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Trump’s Paid Family Leave Plan Moves Forward in Senate

But is that a good thing?

Flickr Creative Commons

During the 2016 presidential campaign, Donald Trump promised that he would implement a paid family leave policy for all American workers. Once becoming president, he passed the project to his Ivanka.  Now, after what feels like months lost in the wash of border wall talk and the Muslim ban, her paid family leave plan is finally moving forward in the Senate with a scheduled committee hearing.

According to Axios, Ivanka will testify before the Senate Committee on Finance on July 11th. She’ll be joined by Republican Senator Joni Ernst and Democratic Senator Kirsten Gillibrand, both strong proponents of paid family leave legislation.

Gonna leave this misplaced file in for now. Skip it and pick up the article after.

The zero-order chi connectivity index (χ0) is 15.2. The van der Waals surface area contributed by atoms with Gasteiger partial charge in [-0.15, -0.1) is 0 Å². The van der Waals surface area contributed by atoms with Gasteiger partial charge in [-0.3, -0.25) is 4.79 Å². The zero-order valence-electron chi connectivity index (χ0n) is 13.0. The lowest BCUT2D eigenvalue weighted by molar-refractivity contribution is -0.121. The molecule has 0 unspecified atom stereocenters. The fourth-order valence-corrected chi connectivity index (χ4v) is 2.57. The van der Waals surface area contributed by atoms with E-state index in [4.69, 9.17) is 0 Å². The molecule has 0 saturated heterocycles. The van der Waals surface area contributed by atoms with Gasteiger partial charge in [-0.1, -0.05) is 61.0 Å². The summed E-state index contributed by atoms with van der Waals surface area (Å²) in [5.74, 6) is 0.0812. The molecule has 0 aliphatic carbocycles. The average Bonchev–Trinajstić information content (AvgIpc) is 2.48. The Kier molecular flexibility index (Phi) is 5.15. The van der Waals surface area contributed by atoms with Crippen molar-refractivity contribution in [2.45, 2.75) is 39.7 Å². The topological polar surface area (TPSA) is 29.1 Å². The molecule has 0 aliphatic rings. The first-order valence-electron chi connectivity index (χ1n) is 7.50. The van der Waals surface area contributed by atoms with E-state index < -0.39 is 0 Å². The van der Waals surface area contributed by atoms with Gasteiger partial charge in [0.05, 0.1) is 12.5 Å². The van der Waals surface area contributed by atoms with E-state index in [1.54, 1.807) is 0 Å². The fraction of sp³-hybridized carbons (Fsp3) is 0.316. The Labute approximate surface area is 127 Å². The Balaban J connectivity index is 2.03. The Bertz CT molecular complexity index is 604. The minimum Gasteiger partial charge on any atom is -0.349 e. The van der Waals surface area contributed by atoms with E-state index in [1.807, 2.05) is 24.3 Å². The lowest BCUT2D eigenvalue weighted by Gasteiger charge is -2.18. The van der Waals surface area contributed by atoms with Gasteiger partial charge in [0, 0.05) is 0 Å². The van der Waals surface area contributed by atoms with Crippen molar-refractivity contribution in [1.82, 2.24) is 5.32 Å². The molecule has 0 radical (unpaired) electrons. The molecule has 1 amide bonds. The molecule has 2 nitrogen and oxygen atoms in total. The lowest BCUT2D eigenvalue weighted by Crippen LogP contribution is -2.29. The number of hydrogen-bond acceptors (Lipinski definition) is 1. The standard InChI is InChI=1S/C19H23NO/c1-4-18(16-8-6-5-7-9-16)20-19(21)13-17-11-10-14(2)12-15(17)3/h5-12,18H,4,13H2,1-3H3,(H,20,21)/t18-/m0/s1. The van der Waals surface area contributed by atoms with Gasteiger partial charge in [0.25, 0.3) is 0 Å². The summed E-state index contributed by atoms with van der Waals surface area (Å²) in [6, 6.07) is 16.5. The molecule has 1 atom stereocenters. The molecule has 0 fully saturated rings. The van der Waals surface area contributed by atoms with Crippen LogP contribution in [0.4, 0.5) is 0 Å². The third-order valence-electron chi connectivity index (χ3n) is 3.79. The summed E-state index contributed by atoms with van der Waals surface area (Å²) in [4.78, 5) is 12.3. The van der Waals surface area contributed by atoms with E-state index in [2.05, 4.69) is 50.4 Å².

“Providing a national guaranteed paid-leave program — with a reasonable time limit and benefit cap — isn’t an entitlement, it’s an investment in America’s working families,” Ivanka wrote in the Wall Street Journal last year. Currently, the law mandates that employers with more than 50 employees — or about 60 percent of American companies — provide some kind of family leave.

Even though there is support for the initiative on both sides of the aisle, getting a majority of Republicans to vote in favor of the bill will be hard. One of the issues that initially stalled the initiative was that no one knows exactly how it’s going to be paid for, and it’s unlikely that GOP legislators would vote either to raise taxes or require employers or pay for any plan. Reportedly, Ivanka will offer a solution to the funding problem. She’s going to propose that employees be given the option to subtract the cost of family leave from their Social Security.

So, rather than expand the mandate for employers, the US government would ask people to leverage their Social Security. Doesn’t seem too fair, especially when you consider what people use their leave for — to spend time with sick or newborn children, or to care for family members who can’t take care of themselves. Families shouldn’t have to sacrifice their ability to retire just to do that.